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May 19, 2012 12:47 AM

Fourteen ounces is the new pound

I couldn't help notice yesterday when I purchased a package of puff pastry that it is sold in a 14-ounce package. Most recipes that I can recall that specify pre-made puff pastry generally call for a pound package.

I also needed a pound of Great Northern Beans. The first bag I picked up was the Iberia brand, and as I was examining the beans inside the plastic bag I noticed that the weight was only 14 ounces. That kind of surprised me, as I had always purchased dried beans in 16-ounce bags, as least I always thought I was buying 16-ounce bags. Never paid attention to the net weight before, but now all the dried beans and lentils (Iberia, Goya and store brand) are packaged in 14-ounce packages. No longer one pound bags. Kind of annoying when most recipes that specify a quantity usually call for a pound of beans. In a soup the missing two ounces won't make much difference, but there was a time in my salad days when I might have thought I needed the exact ONE POUND measure and likely would have purchased two bags so I could obtain the missing two ounces. I've noticed the same thing on certain canned goods, where the net weight is an ounce or a couple ounces less than they used to be.

I know there have been other posts on shrinking package sizes, and this is is NOT a rant on rising food prices, evil food producers charging more for less, or food processors trying to fool or somehow take advantage of us poor consumers. But sheesh, I feel like I'm being nickel and dimed to death. Food manufacturers, please cover your increased costs and just charge a bit more, I'll gladly pay the cost for a full found of product. Don't pare away at the quantity in the pacakge, on a unit basis we'd end up paying about the same anyway.

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    1. I liken it to "new packaging"....Tropicana OJ has re-invented the half gallon of OJ with a 59 ounce container....but their argument is that it is actually 1.75 litres!

      1. re: PHREDDY

        That same thing happened to half gallons of booze in the 1970s (handles). It was interesting that booze went down from 64 ounces to 1.75 liters, BUT soda went up from a half gallon to 2 Liters (67.x ounces)

        So it's not always down sizing. In fact there is a thread going about Tuna coming out in 7 ounce cans which disappeared and started shrinking 40 years ago.

        1. re: bagelman01

          Another example is the pound can of coffee.....The cans are now collectable!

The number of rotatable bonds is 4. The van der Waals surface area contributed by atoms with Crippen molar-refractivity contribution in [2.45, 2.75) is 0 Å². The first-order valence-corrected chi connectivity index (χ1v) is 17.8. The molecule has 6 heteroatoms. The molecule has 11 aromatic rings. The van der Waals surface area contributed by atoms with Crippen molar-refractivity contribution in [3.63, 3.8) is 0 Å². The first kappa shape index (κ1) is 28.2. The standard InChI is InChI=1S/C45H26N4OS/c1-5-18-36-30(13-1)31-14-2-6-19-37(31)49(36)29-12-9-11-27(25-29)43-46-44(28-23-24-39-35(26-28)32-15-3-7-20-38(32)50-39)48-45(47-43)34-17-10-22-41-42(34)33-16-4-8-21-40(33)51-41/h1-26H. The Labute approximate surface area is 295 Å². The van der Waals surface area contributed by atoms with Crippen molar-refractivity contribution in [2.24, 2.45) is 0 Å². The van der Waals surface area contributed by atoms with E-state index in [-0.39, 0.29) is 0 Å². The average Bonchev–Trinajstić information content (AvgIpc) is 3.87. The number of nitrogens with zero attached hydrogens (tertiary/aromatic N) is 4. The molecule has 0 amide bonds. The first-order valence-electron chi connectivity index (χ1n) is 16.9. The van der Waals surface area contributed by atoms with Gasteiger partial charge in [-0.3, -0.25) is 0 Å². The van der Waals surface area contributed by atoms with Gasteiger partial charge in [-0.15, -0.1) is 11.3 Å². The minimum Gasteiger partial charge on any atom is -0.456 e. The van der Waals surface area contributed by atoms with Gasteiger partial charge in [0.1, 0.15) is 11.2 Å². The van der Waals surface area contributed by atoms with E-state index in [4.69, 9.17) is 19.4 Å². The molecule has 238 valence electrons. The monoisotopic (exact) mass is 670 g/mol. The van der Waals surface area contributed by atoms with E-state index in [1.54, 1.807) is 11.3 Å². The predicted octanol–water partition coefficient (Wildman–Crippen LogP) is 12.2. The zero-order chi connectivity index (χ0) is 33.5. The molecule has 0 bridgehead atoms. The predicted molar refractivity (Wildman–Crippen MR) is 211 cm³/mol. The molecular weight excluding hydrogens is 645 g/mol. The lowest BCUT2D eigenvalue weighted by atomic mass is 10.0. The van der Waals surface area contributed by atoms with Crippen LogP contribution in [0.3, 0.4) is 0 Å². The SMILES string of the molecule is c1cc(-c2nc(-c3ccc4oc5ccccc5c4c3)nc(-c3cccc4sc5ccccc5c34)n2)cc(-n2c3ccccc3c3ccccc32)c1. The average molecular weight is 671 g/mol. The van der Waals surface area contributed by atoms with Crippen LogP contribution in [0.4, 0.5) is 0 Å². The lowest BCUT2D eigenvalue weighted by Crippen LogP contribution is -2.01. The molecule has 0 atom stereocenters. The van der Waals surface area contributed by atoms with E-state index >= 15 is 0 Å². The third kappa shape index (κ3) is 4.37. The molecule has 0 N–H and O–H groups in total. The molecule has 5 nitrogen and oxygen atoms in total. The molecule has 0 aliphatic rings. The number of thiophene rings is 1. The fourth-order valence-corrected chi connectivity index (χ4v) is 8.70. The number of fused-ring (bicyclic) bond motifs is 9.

2. And a "pound" of coffee has been 12 ounces for quite some time.

      3 Replies
      1. re: CindyJ

        I beat that by buying my Peet's coffee from the Peet's store. Their per-pound price is roughly what Ralphs charges for 12 ounces, except when it's on sale there. I'd rather go to the Mother Lode anyway.

        1. re: Will Owen

          It's also probably fresher there than the bagged stuff you get at the supermarket.

          1. re: CindyJ

            Especially since I get it ground. (Yes, I know what a truly dreadful thing that is to admit these days, and I do have a perfectly good Peugeot hand mill. But I'm not only LAZY, I am also OLD, got NO SENSE OF SMELL and CAN'T TELL THE DIFFERENCE.)

      2. The down-sizing of the pound happened in the 1970s. In the 1980s packages returned to their original size. The down-sizing was due to the lousy Jimmy Carter economy. I predict that we will know that the Bush/Obama recession is truly over when packages of beans, "half-gallons" of ice cream, etc., return to their true pound and half gallon sizes. But it's a sneaky thing to do. Do the producers of 1.75 quart ice cream containers and 14 ounce packages of beans think that we don't notice? It makes me think less of the manufacturer.

        2 Replies
        1. re: gfr1111

          They will never return. Once everyone gets used to the new sizes, we'll never go back.

          1. re: gfr1111

            Yah, that'll happen when gas at the pump returns to its pre-GeorgeW price of 95 cents.

            Then again, never say never...

          2. It's called the "grocery shrink ray" and is discussed frequently on a consumer website I frequent. Companies routinely shrink the package size but keep the price the same. I guess they figure that people will be happy paying the same price for less rather than just raising prices. Most people aren't real happy with the approach. Consider that when they do this they incur fairly consequential costs for changing their packaging which further erodes their bottom line.

            Seems like it would be simpler and more honest to just increase the price rather than sell a 48oz container of ice cream and pretend that it's a half gallon.

            5 Replies
            1. re: meadandale